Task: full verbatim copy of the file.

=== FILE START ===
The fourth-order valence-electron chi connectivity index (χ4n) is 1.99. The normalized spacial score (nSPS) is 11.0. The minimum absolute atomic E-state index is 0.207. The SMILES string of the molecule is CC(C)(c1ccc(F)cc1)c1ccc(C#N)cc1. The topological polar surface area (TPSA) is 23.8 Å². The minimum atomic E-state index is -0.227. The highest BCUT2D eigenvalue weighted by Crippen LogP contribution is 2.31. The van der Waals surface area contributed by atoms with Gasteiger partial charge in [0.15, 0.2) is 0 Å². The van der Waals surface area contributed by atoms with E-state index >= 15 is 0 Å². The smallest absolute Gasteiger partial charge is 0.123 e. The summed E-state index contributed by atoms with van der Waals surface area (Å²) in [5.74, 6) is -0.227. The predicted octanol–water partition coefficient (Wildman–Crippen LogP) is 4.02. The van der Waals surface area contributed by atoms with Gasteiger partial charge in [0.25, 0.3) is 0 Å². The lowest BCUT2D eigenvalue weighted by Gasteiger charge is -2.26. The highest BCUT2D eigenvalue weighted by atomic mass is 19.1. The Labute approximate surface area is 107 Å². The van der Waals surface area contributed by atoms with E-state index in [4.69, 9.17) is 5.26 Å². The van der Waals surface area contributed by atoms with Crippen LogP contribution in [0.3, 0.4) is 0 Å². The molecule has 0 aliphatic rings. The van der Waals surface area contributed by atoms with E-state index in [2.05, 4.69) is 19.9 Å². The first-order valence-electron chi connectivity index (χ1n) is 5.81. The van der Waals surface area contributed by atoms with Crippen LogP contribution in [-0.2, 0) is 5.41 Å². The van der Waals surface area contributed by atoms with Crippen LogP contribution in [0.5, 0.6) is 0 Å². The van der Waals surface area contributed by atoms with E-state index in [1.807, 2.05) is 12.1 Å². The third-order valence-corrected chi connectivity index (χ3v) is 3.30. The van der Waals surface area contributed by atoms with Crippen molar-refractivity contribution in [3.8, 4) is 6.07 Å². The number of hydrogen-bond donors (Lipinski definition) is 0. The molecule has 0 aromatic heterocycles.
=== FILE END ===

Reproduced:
The fourth-order valence-electron chi connectivity index (χ4n) is 1.99. The normalized spacial score (nSPS) is 11.0. The minimum absolute atomic E-state index is 0.207. The SMILES string of the molecule is CC(C)(c1ccc(F)cc1)c1ccc(C#N)cc1. The topological polar surface area (TPSA) is 23.8 Å². The minimum atomic E-state index is -0.227. The highest BCUT2D eigenvalue weighted by Crippen LogP contribution is 2.31. The van der Waals surface area contributed by atoms with Gasteiger partial charge in [0.15, 0.2) is 0 Å². The van der Waals surface area contributed by atoms with E-state index >= 15 is 0 Å². The smallest absolute Gasteiger partial charge is 0.123 e. The summed E-state index contributed by atoms with van der Waals surface area (Å²) in [5.74, 6) is -0.227. The predicted octanol–water partition coefficient (Wildman–Crippen LogP) is 4.02. The van der Waals surface area contributed by atoms with Gasteiger partial charge in [0.25, 0.3) is 0 Å². The lowest BCUT2D eigenvalue weighted by Gasteiger charge is -2.26. The highest BCUT2D eigenvalue weighted by atomic mass is 19.1. The Labute approximate surface area is 107 Å². The van der Waals surface area contributed by atoms with E-state index in [4.69, 9.17) is 5.26 Å². The van der Waals surface area contributed by atoms with Crippen LogP contribution in [0.3, 0.4) is 0 Å². The molecule has 0 aliphatic rings. The van der Waals surface area contributed by atoms with E-state index in [2.05, 4.69) is 19.9 Å². The first-order valence-electron chi connectivity index (χ1n) is 5.81. The van der Waals surface area contributed by atoms with Crippen LogP contribution in [-0.2, 0) is 5.41 Å². The van der Waals surface area contributed by atoms with Crippen LogP contribution in [0.5, 0.6) is 0 Å². The van der Waals surface area contributed by atoms with E-state index in [1.807, 2.05) is 12.1 Å². The third-order valence-corrected chi connectivity index (χ3v) is 3.30. The van der Waals surface area contributed by atoms with Crippen molar-refractivity contribution in [3.8, 4) is 6.07 Å². The number of hydrogen-bond donors (Lipinski definition) is 0. The molecule has 0 aromatic heterocycles.